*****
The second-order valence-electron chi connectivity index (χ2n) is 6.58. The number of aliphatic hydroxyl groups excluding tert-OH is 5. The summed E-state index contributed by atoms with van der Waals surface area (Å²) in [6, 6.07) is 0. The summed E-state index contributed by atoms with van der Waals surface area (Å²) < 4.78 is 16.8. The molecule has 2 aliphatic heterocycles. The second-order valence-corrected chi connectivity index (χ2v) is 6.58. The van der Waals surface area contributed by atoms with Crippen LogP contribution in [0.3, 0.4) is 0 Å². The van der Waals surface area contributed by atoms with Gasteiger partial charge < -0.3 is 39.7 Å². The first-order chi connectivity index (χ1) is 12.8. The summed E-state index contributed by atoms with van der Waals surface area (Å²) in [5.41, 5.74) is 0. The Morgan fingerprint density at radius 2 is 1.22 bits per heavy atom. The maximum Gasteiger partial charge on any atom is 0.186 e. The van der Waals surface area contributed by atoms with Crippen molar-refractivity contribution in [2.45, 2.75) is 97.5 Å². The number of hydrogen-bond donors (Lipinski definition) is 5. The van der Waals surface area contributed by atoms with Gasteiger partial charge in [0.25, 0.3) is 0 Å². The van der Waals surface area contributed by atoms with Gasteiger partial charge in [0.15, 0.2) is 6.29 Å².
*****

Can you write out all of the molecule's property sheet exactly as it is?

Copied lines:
The second-order valence-electron chi connectivity index (χ2n) is 6.58. The number of aliphatic hydroxyl groups excluding tert-OH is 5. The summed E-state index contributed by atoms with van der Waals surface area (Å²) in [6, 6.07) is 0. The summed E-state index contributed by atoms with van der Waals surface area (Å²) < 4.78 is 16.8. The molecule has 2 aliphatic heterocycles. The second-order valence-corrected chi connectivity index (χ2v) is 6.58. The van der Waals surface area contributed by atoms with Crippen LogP contribution in [0.3, 0.4) is 0 Å². The van der Waals surface area contributed by atoms with Gasteiger partial charge < -0.3 is 39.7 Å². The first-order chi connectivity index (χ1) is 12.8. The summed E-state index contributed by atoms with van der Waals surface area (Å²) in [5.41, 5.74) is 0. The Morgan fingerprint density at radius 2 is 1.22 bits per heavy atom. The maximum Gasteiger partial charge on any atom is 0.186 e. The van der Waals surface area contributed by atoms with Crippen molar-refractivity contribution in [2.45, 2.75) is 97.5 Å². The number of hydrogen-bond donors (Lipinski definition) is 5. The van der Waals surface area contributed by atoms with Gasteiger partial charge in [0.25, 0.3) is 0 Å². The van der Waals surface area contributed by atoms with Gasteiger partial charge in [0.15, 0.2) is 6.29 Å².